SNJ reporter Chris Warne has been covering the incinerator story for the past 18 months but was unable to attend the planning committee last week because of an operation. This is his reaction to the decision.

JUBILATORY scenes and an overwhelming sense of euphoria prevailed in the Kingsholm conference room in the immediate aftermath of the planning committee's unanimous decision to refuse permission for the Javelin Park incinerator.

The sudden outpouring of joy came as no surprise to anyone familiar with the exploits of the opposition campaigners, who over the past half-decade have invested an incredible amount of passion, time, energy and effort into defeating the proposals.

Typified by their leader Sue Oppenheimer, the indomitable chairman of GlosVAIN who has selflessly and tirelessly devoted several years of her life to campaigning against the project, at the close of play on Thursday night they felt their voices had finally been listened to.

The scheme was ultimately thrown out on aesthetic grounds - the significant loss to the open character and natural rural appearance of that part of the Severn Vale was judged to be too great.

Yet, the visual impact was only one of a number of compelling arguments made against the facility by its opponents.

They said the whole project was 'fundamentally flawed' because not enough rubbish was being produced in the county to justify it, there was already evidence of waste treatment overcapacity in the region and the technology being proposed was outdated, inflexible, inefficient, expensive and environmentally damaging.

Supporters of the scheme have often tried to frame the public debate as a straight choice between incineration and landfill - burn it or bury it, they said.

But that was always a false dichotomy and after a long battle the anti-incinerator campaigners were eventually able to convince councillors that better, viable, greener alternatives do exist.

The fact that Urbaser Balfour Beatty is itself building a Mechanical Biological Treatment plant in Essex certainly helped to bolster the protesters' case.

Their victory is the second stunning illustration of the collective force of people power in the space of just a few months - coming so soon after the successful campaign led by Keep Gloucestershire's NHS Public to prevent community health services from being put out to tender and most likely privatised.

The Javelin Park development was perhaps a grave miscalculation by the county council - seeking to impose a mass burn incinerator on a district like Stroud, with its proud tradition of protest and progressive thinking, especially on green issues.

Yet, the Conservatives sitting on that planning committee deserve credit for judging the application on its merits and making an objective decision in the best interests of Gloucestershire and its taxpayers.

Labour, the Liberal Democrats and the Greens will claim victory and to a great extent they have every right to do so - much of their opposition was principled and not simply about political point scoring.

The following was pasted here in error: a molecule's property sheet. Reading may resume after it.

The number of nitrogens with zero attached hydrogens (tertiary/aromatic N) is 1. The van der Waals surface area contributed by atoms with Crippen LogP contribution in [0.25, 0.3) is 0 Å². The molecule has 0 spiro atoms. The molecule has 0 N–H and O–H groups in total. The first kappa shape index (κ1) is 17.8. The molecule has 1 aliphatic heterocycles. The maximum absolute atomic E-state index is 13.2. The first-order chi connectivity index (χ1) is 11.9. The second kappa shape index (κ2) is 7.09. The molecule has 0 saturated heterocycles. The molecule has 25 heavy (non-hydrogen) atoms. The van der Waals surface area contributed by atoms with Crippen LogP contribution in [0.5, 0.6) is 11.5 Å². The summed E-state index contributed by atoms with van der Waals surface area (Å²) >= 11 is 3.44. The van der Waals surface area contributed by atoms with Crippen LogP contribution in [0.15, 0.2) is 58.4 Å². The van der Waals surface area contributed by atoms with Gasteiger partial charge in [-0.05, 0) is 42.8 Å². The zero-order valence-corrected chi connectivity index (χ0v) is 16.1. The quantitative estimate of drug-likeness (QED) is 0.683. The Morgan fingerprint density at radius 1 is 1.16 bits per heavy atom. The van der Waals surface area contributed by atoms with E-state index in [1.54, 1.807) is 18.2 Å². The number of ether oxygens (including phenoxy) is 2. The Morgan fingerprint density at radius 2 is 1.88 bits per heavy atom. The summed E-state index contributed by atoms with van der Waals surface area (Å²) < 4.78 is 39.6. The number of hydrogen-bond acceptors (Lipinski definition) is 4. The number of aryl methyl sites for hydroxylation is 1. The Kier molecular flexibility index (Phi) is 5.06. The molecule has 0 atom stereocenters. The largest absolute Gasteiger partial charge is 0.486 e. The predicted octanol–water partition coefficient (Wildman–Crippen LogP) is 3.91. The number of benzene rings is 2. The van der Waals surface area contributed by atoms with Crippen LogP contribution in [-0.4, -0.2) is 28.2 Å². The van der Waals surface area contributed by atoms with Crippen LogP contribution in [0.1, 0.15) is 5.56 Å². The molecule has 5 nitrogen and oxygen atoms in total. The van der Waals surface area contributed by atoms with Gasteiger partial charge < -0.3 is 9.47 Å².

Of course, some sceptics may interpret the Conservative move to reject planning permission as a cynical political gamble or an exercise in damage limitation ahead of May's local elections but the decision could equally be viewed as an act of immense political courage.

Changing course is too often construed as a sign of weakness when it should be seen as a sign of strength.

The wisdom of signing the contract with UBB before the planning committee had decided the application, however, will no doubt become the subject of intense scrutiny and fierce debate in the weeks to follow.

Because GCC had put pen to paper prematurely and planning permission was refused, the authority will now have to hand over up to £16 million of taxpayer's money to UBB to cover the company's costs of putting together its bid.

The Conservative's political opponents will argue that is money the county can ill-afford to lose when it is having to make cuts to essential public services.

Eric Pickles, the secretary of state for communities and local government, could, in theory, still call the application in and determine it himself.

But if he truly believes in localism, he will respect the views of the parish, town, district and borough councils and the more than 4,000 residents who expressed opposition to the scheme.

When you consider that the Conservative Party will have to win seats in the south of England to keep alive any hopes of winning an overall majority at the 2015 general election, it becomes extremely unlikely that Mr Pickles will reverse the decision and force through the incinerator from on high. 

UBB has already announced that it is 'minded to appeal the decision' and is seeking planning and legal advice to that end.

However, a challenge is by no means inevitable given the unanimous verdict and previous planning decisions, like the rejection of a wind farm in the Vale of Berkley which seemed to set a precedent against such large-scale developments so close to the Cotswold AONB.

One member of GlosVAIN was certainly confident that the group would triumph should the application go before an inspector.

He compared GCC's unanimous and unexpected refusal to an 18-0 away win in football, adding that fighting any subsequent appeal from UBB would be like playing the second leg on home turf.

True, GlosVAIN may not have won the war yet, but it may have just won its most important battle.